Huntress #6
Writer: Paul Levitz, Penciller: Marcus To, Inker: John Dell, Colorist: Andrew Dalhouse

This closes out this mini, not with a bang but with a whimper. It was okay, I guess, but the plot continued to be repetitive and felt pointless. I was happy to see Power Girl at the end, but honestly, we'd all guessed that she was going to be there, and I was underwhelmed by the scene. The art was nice, (not the cover, the covers have been hideous) but this was overall a big disappointment.


Swamp Thing #7
Writer: Scott Snyder, Artist: Yanick Paquette, Colors: Nathan Fairbairn

This was a pretty neat issue. Swamp Thing becomes Swamp Thing - no surprise there - and the way it happens is pretty nice. Poetic and pretty enough, mostly carried by the art. I'm glad to have the end of the arc, but I'm done collecting this title now. I'm satisfied with this ending (although I still wish this whole mess had been three issues instead of seven) but now I'm ready to drop it. Maybe I'll pick up the second trade collection if I hear that it's really good.


Current Comic Scorecard:
Still collecting in issues: 
Indefinitely: American Vampire, Mouse Guard, Wolverine and the X-Men
Finishing out at least this story arc/miniseries in issues: Demon Knights, Action Comics, Legion/Star Trek, Legend of Oz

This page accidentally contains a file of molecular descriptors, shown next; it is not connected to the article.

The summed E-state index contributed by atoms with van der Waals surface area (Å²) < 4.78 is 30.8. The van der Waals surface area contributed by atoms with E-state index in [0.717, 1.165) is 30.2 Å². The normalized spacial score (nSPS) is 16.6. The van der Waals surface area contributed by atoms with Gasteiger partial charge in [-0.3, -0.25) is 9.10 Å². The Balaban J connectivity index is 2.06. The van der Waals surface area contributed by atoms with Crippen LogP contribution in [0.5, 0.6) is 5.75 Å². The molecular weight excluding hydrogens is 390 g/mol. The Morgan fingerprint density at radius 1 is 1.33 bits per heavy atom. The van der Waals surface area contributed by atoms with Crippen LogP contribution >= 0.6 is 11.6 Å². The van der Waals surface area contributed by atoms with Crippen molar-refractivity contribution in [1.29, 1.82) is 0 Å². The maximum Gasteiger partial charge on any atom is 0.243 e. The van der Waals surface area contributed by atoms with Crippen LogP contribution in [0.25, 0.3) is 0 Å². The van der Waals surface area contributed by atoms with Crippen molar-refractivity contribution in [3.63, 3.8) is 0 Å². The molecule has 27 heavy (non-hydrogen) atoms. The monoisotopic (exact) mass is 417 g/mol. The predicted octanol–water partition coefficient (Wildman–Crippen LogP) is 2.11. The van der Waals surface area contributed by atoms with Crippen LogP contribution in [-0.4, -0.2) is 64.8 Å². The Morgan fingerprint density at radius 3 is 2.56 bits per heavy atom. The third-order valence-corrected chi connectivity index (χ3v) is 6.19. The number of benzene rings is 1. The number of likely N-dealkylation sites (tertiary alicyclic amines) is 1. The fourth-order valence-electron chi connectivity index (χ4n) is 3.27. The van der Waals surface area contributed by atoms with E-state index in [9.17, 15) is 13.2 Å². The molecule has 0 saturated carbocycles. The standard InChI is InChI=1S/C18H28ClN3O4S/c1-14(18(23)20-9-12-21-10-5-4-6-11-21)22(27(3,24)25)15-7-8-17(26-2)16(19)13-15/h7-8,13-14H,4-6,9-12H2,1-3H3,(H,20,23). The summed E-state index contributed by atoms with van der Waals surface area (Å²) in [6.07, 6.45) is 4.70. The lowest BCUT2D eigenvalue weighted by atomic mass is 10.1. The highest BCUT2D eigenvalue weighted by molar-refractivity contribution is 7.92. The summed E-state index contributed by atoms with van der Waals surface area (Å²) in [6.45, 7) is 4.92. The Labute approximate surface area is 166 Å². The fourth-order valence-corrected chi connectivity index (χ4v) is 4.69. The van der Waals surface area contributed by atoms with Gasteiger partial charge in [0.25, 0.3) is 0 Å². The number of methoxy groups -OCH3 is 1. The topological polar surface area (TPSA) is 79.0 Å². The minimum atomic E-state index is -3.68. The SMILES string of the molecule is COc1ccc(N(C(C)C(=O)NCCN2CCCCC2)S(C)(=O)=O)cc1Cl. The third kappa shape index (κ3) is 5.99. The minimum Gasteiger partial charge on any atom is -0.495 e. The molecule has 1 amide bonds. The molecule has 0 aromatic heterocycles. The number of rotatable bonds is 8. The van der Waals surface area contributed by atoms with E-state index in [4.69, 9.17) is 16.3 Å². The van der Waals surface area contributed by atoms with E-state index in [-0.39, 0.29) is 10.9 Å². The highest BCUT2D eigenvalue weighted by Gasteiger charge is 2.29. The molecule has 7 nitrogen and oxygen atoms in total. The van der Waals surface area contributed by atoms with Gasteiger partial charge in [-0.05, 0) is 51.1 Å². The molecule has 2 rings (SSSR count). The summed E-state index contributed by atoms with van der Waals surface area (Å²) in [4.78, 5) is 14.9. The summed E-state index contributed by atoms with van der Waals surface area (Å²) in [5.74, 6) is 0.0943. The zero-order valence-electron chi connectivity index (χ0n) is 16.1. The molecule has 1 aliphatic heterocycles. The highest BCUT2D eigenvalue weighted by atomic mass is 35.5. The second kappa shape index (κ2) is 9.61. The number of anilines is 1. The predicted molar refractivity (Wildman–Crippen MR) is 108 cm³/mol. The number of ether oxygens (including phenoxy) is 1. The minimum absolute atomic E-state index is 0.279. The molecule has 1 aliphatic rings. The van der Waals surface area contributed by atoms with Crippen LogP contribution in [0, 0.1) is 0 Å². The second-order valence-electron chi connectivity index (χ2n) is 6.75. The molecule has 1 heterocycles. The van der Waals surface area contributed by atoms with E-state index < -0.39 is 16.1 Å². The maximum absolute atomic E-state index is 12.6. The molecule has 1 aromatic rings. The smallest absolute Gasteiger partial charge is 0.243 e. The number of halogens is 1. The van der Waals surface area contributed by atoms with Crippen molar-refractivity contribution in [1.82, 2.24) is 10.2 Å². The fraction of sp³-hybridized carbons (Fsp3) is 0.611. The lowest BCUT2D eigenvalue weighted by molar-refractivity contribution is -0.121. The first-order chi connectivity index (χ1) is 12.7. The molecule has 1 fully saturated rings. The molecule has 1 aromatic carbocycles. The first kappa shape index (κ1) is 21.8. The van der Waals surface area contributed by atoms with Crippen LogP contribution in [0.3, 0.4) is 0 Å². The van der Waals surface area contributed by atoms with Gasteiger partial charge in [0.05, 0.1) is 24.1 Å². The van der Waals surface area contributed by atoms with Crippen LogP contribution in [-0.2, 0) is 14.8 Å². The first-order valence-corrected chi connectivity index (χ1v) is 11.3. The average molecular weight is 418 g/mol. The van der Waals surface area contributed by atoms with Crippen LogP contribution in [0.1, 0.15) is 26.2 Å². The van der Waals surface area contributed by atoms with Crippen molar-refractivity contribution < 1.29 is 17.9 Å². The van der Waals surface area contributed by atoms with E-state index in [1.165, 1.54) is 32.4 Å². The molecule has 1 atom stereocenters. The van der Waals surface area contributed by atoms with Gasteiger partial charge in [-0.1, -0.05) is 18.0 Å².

Will look at the first issue when it comes out: World's Finest, Earth 2, Batman Inc., Avengers Vs. Xmen

Done collecting issues of:
Finished Miniseries: Huntress, Princeless
Will pick up the next arc in trade if I hear really good things: Batman, Wonder Woman, Batwoman, Swamp Thing
Maybe check out the second trade, only if I hear really, really good things: Animal Man, Batgirl

The Hero and The Crown

Monday, March 5, 2012



The Hero and The Crown
Robin McKinley, 1984

Premise: Aerin, daughter of the King of Damar, has always lived under the shadow of her late mother, said by many to have been a witch. Did she inherit more than her hair color? She struggles to find a place in a society that distrusts her, but when danger and war comes to Damar, she will wield a power unknown for generations.

I really really enjoyed this book. It's a delightful fantasy that starts very grounded and grows into something completely epic and surreal by the end. Aerin is tremendously likeable, without being perfect or cliché. She is a practical and stubborn person in a world in which magic and dragons, etc. are real, which means that her practical pursuits include befriending an old war-horse and alchemical experiments.

The writing is easy to read, suitable for younger folks, while being beautiful prose: earthy, classic, stately and poetic. Graceful is a good word for it I think.